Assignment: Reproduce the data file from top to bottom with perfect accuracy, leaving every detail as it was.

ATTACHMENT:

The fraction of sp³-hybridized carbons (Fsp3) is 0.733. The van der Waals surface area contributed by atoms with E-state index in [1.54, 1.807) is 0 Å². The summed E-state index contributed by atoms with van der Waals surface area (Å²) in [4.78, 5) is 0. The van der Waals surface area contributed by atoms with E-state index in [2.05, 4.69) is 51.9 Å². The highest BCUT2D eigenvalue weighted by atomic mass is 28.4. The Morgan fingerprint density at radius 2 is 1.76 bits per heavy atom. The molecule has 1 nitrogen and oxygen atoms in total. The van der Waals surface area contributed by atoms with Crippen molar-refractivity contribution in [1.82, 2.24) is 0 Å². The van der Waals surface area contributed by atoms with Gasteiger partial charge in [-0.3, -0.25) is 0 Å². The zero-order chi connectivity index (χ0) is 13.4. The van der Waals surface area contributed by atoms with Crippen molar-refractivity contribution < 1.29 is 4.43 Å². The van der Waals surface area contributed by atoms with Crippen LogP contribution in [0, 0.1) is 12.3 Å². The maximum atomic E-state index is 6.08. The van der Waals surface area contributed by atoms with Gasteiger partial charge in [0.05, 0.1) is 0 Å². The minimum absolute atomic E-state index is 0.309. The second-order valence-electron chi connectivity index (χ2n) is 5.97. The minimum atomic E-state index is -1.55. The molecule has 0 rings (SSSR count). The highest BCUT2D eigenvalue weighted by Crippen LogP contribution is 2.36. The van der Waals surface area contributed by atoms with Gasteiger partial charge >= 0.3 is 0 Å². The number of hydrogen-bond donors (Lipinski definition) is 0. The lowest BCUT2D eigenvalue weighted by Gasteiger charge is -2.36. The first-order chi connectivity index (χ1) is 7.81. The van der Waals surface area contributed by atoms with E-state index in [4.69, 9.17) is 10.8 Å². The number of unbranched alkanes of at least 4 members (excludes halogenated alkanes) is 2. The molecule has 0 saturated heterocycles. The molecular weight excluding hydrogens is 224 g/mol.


The fraction of sp³-hybridized carbons (Fsp3) is 0.733. The van der Waals surface area contributed by atoms with E-state index in [1.54, 1.807) is 0 Å². The summed E-state index contributed by atoms with van der Waals surface area (Å²) in [4.78, 5) is 0. The van der Waals surface area contributed by atoms with E-state index in [2.05, 4.69) is 51.9 Å². The highest BCUT2D eigenvalue weighted by atomic mass is 28.4. The Morgan fingerprint density at radius 2 is 1.76 bits per heavy atom. The molecule has 1 nitrogen and oxygen atoms in total. The van der Waals surface area contributed by atoms with Crippen molar-refractivity contribution in [1.82, 2.24) is 0 Å². The van der Waals surface area contributed by atoms with Gasteiger partial charge in [-0.3, -0.25) is 0 Å². The zero-order chi connectivity index (χ0) is 13.4. The van der Waals surface area contributed by atoms with Crippen molar-refractivity contribution < 1.29 is 4.43 Å². The van der Waals surface area contributed by atoms with Crippen LogP contribution in [0, 0.1) is 12.3 Å². The maximum atomic E-state index is 6.08. The van der Waals surface area contributed by atoms with Gasteiger partial charge in [0.05, 0.1) is 0 Å². The minimum absolute atomic E-state index is 0.309. The second-order valence-electron chi connectivity index (χ2n) is 5.97. The minimum atomic E-state index is -1.55. The molecule has 0 rings (SSSR count). The highest BCUT2D eigenvalue weighted by Crippen LogP contribution is 2.36. The van der Waals surface area contributed by atoms with Gasteiger partial charge >= 0.3 is 0 Å². The number of hydrogen-bond donors (Lipinski definition) is 0. The lowest BCUT2D eigenvalue weighted by Gasteiger charge is -2.36. The first-order chi connectivity index (χ1) is 7.81. The van der Waals surface area contributed by atoms with E-state index in [4.69, 9.17) is 10.8 Å². The number of unbranched alkanes of at least 4 members (excludes halogenated alkanes) is 2. The molecule has 0 saturated heterocycles. The molecular weight excluding hydrogens is 224 g/mol.